Brazilian Jiu-jitsu and other grappling martial arts have several moves and traits that are common. However, these fighting styles have their basic differences. It is best in the interest of the fighter to learn common techniques and principles of these styles as well as differences. Brazilian Jiu-Jitsu is one of the best grappling sports in the world. It has got a really wide variety of moves. Cross-training is simply a term used to describe the learning of other styles of fighting along with Brazilian Jiu-Jitsu. It helps to grow the number of moves in a fighter’s arsenal. Cross-training helps in learning the traits of different fighting styles. For example, while Brazilian Jiu-Jitsu teaches a wide variety of submissions while wrestling focuses more on takedowns and pinning your opponent down. weaknesses in Brazilian Jiu-Jitsu can be overcome by the strengths of MMA or any other fighting style.
The BJJ practitioners who want to improve their game, turn to cross-training. Popular choices for cross-training include Cross Fit, Gymnastics, Rock Climbing, Bodybuilding, Power Lifting, Functional Training, and Olympic lifting. Unfortunately sometimes cross-training in other sports can result in overtraining and injuryes. Cross-training, or participating in a sport for the betterment of another sport, can be worthless for several reasons. One of the reasons is the lack of characterization, excessive pressure, and neglect of individual needs.
BJJ Cross-training with other grappling martial arts
Brazilian jiu-jitsu is art derivated from JUdo. There were two judo schools, the Kosan School which is more relate to BJJ largely because it allows guard pulling and more time on the ground, and the Kodokan School, which is traditional Olimpic judo. Judo makes a great supplement of BJJ due to its different throwing techniques. There are over 60 throwing techniques that work magically in GI and can be adapted to GI as well. When you toss someone’s back from a beautifully executed judo throw, your groundwork will be more efficient.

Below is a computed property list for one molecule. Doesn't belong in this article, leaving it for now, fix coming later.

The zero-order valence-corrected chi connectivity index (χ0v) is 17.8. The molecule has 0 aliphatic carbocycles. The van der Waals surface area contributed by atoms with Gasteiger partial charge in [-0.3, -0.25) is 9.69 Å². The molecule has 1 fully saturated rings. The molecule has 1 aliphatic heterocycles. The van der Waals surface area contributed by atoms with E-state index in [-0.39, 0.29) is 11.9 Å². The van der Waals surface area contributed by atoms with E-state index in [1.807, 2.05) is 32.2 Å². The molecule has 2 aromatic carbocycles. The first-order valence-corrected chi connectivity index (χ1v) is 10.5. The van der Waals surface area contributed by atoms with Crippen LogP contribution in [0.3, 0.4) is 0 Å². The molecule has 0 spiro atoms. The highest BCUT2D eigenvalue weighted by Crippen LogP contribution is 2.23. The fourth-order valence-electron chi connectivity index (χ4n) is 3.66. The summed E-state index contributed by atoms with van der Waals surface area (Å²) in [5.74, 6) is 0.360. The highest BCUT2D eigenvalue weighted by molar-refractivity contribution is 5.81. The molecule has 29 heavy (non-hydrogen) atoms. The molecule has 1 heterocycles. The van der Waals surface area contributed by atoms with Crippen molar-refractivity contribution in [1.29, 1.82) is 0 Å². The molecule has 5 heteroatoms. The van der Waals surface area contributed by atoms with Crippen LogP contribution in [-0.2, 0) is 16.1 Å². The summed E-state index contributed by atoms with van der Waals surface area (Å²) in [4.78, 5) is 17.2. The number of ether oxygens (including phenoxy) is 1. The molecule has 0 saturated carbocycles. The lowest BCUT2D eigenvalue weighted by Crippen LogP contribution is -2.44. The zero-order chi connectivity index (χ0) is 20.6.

Wrestling is a great Olimpic sport and grappling Martial art. It’s been in the school system for a long time. There are three styles of Wrestling College Jet, Freestyle and Greco-Roman. All three work well with the Jiu-Jitsu to positions control and tech downs. Some adjustments need to be made so that you do not have to strangle yourself, but they move easily.
Sambo is often overlooked amongst other grappling world. But make no mistake; sambo is a killer supplement for any BJJ fighter. Sambo is a clear blend of ethnic wrestling style and judo, but it has its own unique identity that will make your game different. Sambo has a bit more intensity and is also known for the killer leg locks. There are several leg locks in this style, including ankle locks, toe holding, kneebars, and calf slicers. Sambo can only strengthen your game and give you some unconventional ways to tap out your opponent.
Cross Training Bjj With other sports/activities
There is constant battle of keaping balance between hard training and recovery. The BJJ students start with yoga class in hopes of gaining more flexibility for ability to execute tecniques easyer (rubber guard etc) . There are hundreds of positions in yoga that should be useful for Jiu-Jitsu. BJJ students will find yoga helpful for their posture and pain problems.
If you are going to succeed in the BJJ, it is important to keep an open mind. Staying away from new ideas will only hurt your game and hinder your knowledge. Being able to take ideas and techniques from another Grappling style will make you a more well rounded fighter . Learn as much as you can to make your game better.